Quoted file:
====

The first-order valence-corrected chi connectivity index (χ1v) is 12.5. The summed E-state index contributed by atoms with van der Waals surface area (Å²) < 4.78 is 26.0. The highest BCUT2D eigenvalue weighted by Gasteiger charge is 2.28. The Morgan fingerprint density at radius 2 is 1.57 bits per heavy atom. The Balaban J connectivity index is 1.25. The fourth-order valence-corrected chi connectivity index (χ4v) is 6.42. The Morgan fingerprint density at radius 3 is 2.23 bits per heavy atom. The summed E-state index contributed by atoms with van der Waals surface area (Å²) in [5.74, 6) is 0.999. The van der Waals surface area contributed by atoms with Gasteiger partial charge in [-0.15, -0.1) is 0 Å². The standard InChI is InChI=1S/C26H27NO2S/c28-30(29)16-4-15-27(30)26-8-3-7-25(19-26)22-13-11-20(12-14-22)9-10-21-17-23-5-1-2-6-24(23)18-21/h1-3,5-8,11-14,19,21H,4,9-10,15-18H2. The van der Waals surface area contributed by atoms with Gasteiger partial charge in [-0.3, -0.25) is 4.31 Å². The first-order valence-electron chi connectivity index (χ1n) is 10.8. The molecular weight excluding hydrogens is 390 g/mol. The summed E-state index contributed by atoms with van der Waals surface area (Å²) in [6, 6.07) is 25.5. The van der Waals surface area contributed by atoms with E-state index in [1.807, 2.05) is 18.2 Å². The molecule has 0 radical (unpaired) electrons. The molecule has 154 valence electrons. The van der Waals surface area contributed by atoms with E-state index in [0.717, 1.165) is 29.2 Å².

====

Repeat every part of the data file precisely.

The first-order valence-corrected chi connectivity index (χ1v) is 12.5. The summed E-state index contributed by atoms with van der Waals surface area (Å²) < 4.78 is 26.0. The highest BCUT2D eigenvalue weighted by Gasteiger charge is 2.28. The Morgan fingerprint density at radius 2 is 1.57 bits per heavy atom. The Balaban J connectivity index is 1.25. The fourth-order valence-corrected chi connectivity index (χ4v) is 6.42. The Morgan fingerprint density at radius 3 is 2.23 bits per heavy atom. The summed E-state index contributed by atoms with van der Waals surface area (Å²) in [5.74, 6) is 0.999. The van der Waals surface area contributed by atoms with Gasteiger partial charge in [-0.15, -0.1) is 0 Å². The standard InChI is InChI=1S/C26H27NO2S/c28-30(29)16-4-15-27(30)26-8-3-7-25(19-26)22-13-11-20(12-14-22)9-10-21-17-23-5-1-2-6-24(23)18-21/h1-3,5-8,11-14,19,21H,4,9-10,15-18H2. The van der Waals surface area contributed by atoms with Gasteiger partial charge in [-0.3, -0.25) is 4.31 Å². The first-order valence-electron chi connectivity index (χ1n) is 10.8. The molecular weight excluding hydrogens is 390 g/mol. The summed E-state index contributed by atoms with van der Waals surface area (Å²) in [6, 6.07) is 25.5. The van der Waals surface area contributed by atoms with E-state index in [1.807, 2.05) is 18.2 Å². The molecule has 0 radical (unpaired) electrons. The molecule has 154 valence electrons. The van der Waals surface area contributed by atoms with E-state index in [0.717, 1.165) is 29.2 Å².